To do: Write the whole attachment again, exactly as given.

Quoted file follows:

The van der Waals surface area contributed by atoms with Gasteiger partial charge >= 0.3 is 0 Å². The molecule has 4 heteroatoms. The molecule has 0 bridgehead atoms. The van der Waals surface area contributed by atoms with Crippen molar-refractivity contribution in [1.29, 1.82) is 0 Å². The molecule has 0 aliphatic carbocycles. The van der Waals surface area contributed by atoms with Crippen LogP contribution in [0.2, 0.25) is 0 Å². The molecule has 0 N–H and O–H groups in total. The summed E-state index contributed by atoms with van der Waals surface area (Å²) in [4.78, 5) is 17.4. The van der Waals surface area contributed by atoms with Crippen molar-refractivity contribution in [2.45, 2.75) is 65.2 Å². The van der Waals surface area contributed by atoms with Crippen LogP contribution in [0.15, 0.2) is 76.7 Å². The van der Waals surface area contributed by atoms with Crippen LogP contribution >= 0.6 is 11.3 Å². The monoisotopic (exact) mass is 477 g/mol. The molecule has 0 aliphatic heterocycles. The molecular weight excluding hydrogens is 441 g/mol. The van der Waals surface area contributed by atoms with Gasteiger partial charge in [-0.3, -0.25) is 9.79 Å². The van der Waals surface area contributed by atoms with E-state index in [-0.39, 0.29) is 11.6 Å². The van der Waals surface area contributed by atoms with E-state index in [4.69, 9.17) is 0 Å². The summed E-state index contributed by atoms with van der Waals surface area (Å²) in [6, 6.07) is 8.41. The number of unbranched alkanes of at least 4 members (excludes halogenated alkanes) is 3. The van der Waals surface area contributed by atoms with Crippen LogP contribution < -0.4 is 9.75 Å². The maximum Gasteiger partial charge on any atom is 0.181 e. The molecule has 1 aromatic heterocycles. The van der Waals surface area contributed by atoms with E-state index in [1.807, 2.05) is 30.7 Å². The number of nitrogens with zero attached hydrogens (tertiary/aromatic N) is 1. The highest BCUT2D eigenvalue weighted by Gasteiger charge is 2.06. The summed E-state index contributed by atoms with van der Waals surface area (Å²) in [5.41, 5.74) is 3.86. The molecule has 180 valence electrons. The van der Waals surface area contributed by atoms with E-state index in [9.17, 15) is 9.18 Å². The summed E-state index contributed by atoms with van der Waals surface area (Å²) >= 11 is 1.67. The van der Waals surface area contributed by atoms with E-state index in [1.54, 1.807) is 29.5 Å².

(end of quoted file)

The van der Waals surface area contributed by atoms with Gasteiger partial charge >= 0.3 is 0 Å². The molecule has 4 heteroatoms. The molecule has 0 bridgehead atoms. The van der Waals surface area contributed by atoms with Crippen molar-refractivity contribution in [1.29, 1.82) is 0 Å². The molecule has 0 aliphatic carbocycles. The van der Waals surface area contributed by atoms with Crippen LogP contribution in [0.2, 0.25) is 0 Å². The molecule has 0 N–H and O–H groups in total. The summed E-state index contributed by atoms with van der Waals surface area (Å²) in [4.78, 5) is 17.4. The van der Waals surface area contributed by atoms with Crippen molar-refractivity contribution in [2.45, 2.75) is 65.2 Å². The van der Waals surface area contributed by atoms with Crippen LogP contribution in [0.15, 0.2) is 76.7 Å². The van der Waals surface area contributed by atoms with Crippen LogP contribution >= 0.6 is 11.3 Å². The monoisotopic (exact) mass is 477 g/mol. The molecule has 0 aliphatic heterocycles. The molecular weight excluding hydrogens is 441 g/mol. The van der Waals surface area contributed by atoms with Gasteiger partial charge in [-0.3, -0.25) is 9.79 Å². The van der Waals surface area contributed by atoms with E-state index in [-0.39, 0.29) is 11.6 Å². The van der Waals surface area contributed by atoms with E-state index in [4.69, 9.17) is 0 Å². The summed E-state index contributed by atoms with van der Waals surface area (Å²) in [6, 6.07) is 8.41. The number of unbranched alkanes of at least 4 members (excludes halogenated alkanes) is 3. The van der Waals surface area contributed by atoms with Crippen LogP contribution < -0.4 is 9.75 Å². The maximum Gasteiger partial charge on any atom is 0.181 e. The molecule has 1 aromatic heterocycles. The van der Waals surface area contributed by atoms with E-state index in [1.807, 2.05) is 30.7 Å². The number of nitrogens with zero attached hydrogens (tertiary/aromatic N) is 1. The highest BCUT2D eigenvalue weighted by Gasteiger charge is 2.06. The summed E-state index contributed by atoms with van der Waals surface area (Å²) in [5.41, 5.74) is 3.86. The molecule has 180 valence electrons. The van der Waals surface area contributed by atoms with E-state index in [9.17, 15) is 9.18 Å². The summed E-state index contributed by atoms with van der Waals surface area (Å²) >= 11 is 1.67. The van der Waals surface area contributed by atoms with E-state index in [1.54, 1.807) is 29.5 Å².